Abstract: The dynamics of droplet breakup in Newtonian fluids are described by the Navier-Stokes equation. Previous experiments have shown that in many cases the breakup dynamics follow a self-similar behavior where successive drop profiles can be scaled onto one another. In visco-elastic systems however, the Navier-Stokes equation is not sufficient to describe breakup. In this talk we will describe droplet breakup in a visco-elastic surfactant system which forms micellar, lamellar, and reverse-micellar phases at various concentrations. We present results of the dynamics of breakup in this system and compare these to previously studied Newtonian systems.
Michael Siegel (New Jersey Institute of Technology) Calculation of complex singular solutions to the 3D incompressible Euler equations
Abstract: We describe an approach for the construction of singular solutions to the 3D Euler equations for complex initial data. The approach is based on a numerical simulation of complex traveling wave solutions with imaginary wave speed, originally developed by Caflisch for axisymmetric flow with swirl. Here, we simplify and generalize this construction to calculate traveling wave solutions in a fully 3D (nonaxisymmetric) geometry. Our new formulation avoids a numerical instability that required the use of ultra-high precision arithemetic in the axisymmetric flow calculations. This is joint work with Russ Caflisch.
Jey Sivaloganathan (University of Bath) Singular minimisers in nonlinear elasticity and modelling fracture
Abstract: We present an overview of a variational approach to modelling fracture initiation in the framework of nonlinear elasticity. The underlying principle is that energy minimizing deformations of an elastic body may develop singularities when the body is subjected to large boundary displacements or loads. These singularities often bear a striking resemblance to fracture mechanisms observed in polymers. Experiments indicate that voids may form in polymer samples (that appear macroscopically perfect) when the samples are subjected to large tensile stresses. This phenomenon of cavitation can be viewed as the growth of infinitesimal pre-existing holes in the material or as the spontaneous creation of new holes in an initially perfect body. In this talk we adopt both viewpoints simultaneously. Mathematically, this is achieved by the use of deformations whose point singularities are constrained to be at certain fixed points (the "flaws" in the material). We show that, under suitable hypotheses, the energetically optimal location for a single flaw can be computed from a singular solution to a related problem from linear elasticity. One intriguing consequence of the above approach is that cavitation may occur at a point which is not energetically optimal. We show that such a disparity will produce configurational forces (of a type previously identified in the context of defects in crystals) and conjecture that this may provide a mathematical explanation for crack initiation. Much of the above work is joint with S.J. Spector (S. Illinois University).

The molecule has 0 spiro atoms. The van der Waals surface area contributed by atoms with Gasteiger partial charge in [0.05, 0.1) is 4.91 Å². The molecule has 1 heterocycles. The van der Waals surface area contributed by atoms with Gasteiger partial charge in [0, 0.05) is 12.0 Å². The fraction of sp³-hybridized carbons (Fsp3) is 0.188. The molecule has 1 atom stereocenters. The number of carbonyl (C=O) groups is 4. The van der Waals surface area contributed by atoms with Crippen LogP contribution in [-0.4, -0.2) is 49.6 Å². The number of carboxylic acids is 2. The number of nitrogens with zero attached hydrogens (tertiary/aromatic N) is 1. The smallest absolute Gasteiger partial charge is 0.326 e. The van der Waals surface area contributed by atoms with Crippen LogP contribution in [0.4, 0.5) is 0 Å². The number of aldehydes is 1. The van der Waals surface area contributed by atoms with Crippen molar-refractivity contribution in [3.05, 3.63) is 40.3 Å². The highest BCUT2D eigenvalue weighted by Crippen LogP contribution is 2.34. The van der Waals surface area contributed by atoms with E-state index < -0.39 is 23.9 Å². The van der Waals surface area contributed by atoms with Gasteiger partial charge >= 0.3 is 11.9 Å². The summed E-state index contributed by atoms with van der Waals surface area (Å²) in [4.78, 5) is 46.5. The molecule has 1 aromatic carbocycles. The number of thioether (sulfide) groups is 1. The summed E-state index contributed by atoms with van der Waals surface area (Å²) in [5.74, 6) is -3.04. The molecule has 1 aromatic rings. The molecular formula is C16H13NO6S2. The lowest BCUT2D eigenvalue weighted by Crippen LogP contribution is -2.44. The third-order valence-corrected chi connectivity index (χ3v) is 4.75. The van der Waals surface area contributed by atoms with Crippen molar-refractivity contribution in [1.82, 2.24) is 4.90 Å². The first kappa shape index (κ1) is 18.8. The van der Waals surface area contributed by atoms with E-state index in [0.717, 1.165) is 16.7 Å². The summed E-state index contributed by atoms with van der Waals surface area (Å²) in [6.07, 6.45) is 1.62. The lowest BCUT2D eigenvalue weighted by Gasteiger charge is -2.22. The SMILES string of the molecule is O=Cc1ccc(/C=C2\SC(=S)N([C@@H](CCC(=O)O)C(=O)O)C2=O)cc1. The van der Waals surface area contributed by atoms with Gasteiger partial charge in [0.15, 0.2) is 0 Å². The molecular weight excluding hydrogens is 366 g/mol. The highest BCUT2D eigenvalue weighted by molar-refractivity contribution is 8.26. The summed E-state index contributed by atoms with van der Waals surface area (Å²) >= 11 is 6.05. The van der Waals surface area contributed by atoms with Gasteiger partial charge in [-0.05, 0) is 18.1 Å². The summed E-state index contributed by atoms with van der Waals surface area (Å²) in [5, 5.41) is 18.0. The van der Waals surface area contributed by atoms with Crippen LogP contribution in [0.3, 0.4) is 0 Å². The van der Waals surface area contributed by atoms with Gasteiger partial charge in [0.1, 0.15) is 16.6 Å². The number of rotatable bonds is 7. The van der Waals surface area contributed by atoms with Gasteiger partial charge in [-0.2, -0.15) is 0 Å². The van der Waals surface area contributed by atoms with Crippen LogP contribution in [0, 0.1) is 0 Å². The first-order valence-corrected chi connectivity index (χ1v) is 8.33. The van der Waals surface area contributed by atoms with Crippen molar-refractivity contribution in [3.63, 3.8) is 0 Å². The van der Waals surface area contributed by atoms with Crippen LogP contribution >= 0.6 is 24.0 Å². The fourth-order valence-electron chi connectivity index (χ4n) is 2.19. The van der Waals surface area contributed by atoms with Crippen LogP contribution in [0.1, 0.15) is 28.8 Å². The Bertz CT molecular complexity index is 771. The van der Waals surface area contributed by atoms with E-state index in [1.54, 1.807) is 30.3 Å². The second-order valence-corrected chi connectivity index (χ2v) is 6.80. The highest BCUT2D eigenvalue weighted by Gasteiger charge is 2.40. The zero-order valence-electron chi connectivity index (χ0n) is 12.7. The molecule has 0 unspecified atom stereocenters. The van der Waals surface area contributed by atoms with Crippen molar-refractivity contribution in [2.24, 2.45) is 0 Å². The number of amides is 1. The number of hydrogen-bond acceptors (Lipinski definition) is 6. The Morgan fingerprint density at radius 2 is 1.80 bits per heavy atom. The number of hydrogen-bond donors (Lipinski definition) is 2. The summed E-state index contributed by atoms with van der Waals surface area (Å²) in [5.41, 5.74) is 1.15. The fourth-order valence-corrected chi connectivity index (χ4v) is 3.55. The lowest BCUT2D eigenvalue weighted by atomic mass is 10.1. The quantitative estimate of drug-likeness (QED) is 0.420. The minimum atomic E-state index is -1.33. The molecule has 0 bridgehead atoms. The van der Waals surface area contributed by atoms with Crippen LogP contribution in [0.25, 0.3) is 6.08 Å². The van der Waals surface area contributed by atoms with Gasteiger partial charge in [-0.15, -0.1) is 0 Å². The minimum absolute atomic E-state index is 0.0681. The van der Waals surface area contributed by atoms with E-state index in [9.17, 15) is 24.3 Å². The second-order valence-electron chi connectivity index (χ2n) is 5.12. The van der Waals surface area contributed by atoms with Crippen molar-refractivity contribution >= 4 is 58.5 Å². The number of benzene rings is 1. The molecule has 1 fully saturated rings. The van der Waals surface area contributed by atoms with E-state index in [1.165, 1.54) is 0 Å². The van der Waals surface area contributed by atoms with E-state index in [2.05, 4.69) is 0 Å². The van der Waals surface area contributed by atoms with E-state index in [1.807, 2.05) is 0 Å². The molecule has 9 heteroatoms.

Dejan Slepčev (Carnegie Mellon University) Blowup dynamics of an unstable thin-film equation
Abstract: Long-wave unstable thin-film equations exhibit rich dynamical behavior: Solutions can spread indefinitely, converge to a steady droplet configuration or blow up in finite time. We will discuss the properties of scaling solutions that govern the blowup dynamics. In particular, we will present how energy based methods can be used to study the stability of selfsimilar blowup solutions as well as other dynamical properties of the blowup solutions. Strong connections to studies of blowup behavior in other equations will be indicated.
Scott J. Spector (Southern Illinois University) Some remarks on the symmetry of singular minimizers in elasticity
Abstract: Experiments on elastomers have shown that triaxial tensions can induce a material to exhibit holes that were not previously evident. Analytic work in nonlinear elasticity has established that such cavity formation may indeed be an elastic phenomenon: sufficiently large prescribed boundary deformations yield a hole-creating deformation as the energy minimizer whenever the elastic energy is of slow growth. In this lecture the speaker will discuss the use of isoperimetric arguments to establish that a radial deformation, producing a spherical cavity, is the energy minimizer in a general class of isochoric deformations that are discontinuous at the center of a ball and produce a (possibly non-symmetric) cavity in the deformed body. The key ingredient is a new radial-symmetrization procedure that is appropriate for problems where the symmetrized mapping must be one-to-one in order to prevent interpenetration of matter.
Paul H. Steen (Cornell University) Singularity theory and the inviscid pinch-off singularity
Abstract: Whitney's theorem tells us that folds and cusps are generic in smooth mappings of a plane into a plane. Whitney's work builds on Morse's and is extended by Thom's classification of singularities of mappings (singularity theory). To the extent that the pinch-off of an interface is a geometric singularity, it is natural to ask what singularity theory says about pinch-off. We explore this question for axisymmetric surfaces. Curvature extrema, which coincide with either curvature crossings or with profile extrema, are features whose evolution can be tracked up to the instant of singularity. A singularity theory classification is tested against vortex-sheet simulations (theory) and against curvatures extracted from images of evolving soap-films (experiment).